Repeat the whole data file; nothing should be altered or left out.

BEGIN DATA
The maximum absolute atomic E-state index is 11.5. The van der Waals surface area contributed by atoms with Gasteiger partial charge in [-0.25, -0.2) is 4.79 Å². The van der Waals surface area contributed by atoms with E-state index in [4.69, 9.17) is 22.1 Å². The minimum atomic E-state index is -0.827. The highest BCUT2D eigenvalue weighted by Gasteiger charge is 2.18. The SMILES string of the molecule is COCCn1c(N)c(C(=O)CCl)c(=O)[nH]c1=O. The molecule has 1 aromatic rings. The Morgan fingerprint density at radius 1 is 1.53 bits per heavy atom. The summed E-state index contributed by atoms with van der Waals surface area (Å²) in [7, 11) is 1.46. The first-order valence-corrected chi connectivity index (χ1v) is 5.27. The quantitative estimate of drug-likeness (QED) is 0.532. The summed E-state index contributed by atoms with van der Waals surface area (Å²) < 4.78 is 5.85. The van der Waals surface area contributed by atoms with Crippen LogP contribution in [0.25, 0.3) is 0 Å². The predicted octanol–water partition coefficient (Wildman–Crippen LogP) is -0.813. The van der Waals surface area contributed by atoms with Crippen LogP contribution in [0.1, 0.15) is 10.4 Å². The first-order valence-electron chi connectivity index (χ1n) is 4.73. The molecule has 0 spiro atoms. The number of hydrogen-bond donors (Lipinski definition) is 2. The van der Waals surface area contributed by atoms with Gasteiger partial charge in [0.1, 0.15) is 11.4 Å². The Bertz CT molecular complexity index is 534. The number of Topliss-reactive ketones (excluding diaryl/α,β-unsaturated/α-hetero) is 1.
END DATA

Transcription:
The maximum absolute atomic E-state index is 11.5. The van der Waals surface area contributed by atoms with Gasteiger partial charge in [-0.25, -0.2) is 4.79 Å². The van der Waals surface area contributed by atoms with E-state index in [4.69, 9.17) is 22.1 Å². The minimum atomic E-state index is -0.827. The highest BCUT2D eigenvalue weighted by Gasteiger charge is 2.18. The SMILES string of the molecule is COCCn1c(N)c(C(=O)CCl)c(=O)[nH]c1=O. The molecule has 1 aromatic rings. The Morgan fingerprint density at radius 1 is 1.53 bits per heavy atom. The summed E-state index contributed by atoms with van der Waals surface area (Å²) in [7, 11) is 1.46. The first-order valence-corrected chi connectivity index (χ1v) is 5.27. The quantitative estimate of drug-likeness (QED) is 0.532. The summed E-state index contributed by atoms with van der Waals surface area (Å²) < 4.78 is 5.85. The van der Waals surface area contributed by atoms with Crippen LogP contribution in [0.25, 0.3) is 0 Å². The predicted octanol–water partition coefficient (Wildman–Crippen LogP) is -0.813. The van der Waals surface area contributed by atoms with Crippen LogP contribution in [0.1, 0.15) is 10.4 Å². The first-order valence-electron chi connectivity index (χ1n) is 4.73. The molecule has 0 spiro atoms. The number of hydrogen-bond donors (Lipinski definition) is 2. The van der Waals surface area contributed by atoms with Gasteiger partial charge in [0.1, 0.15) is 11.4 Å². The Bertz CT molecular complexity index is 534. The number of Topliss-reactive ketones (excluding diaryl/α,β-unsaturated/α-hetero) is 1.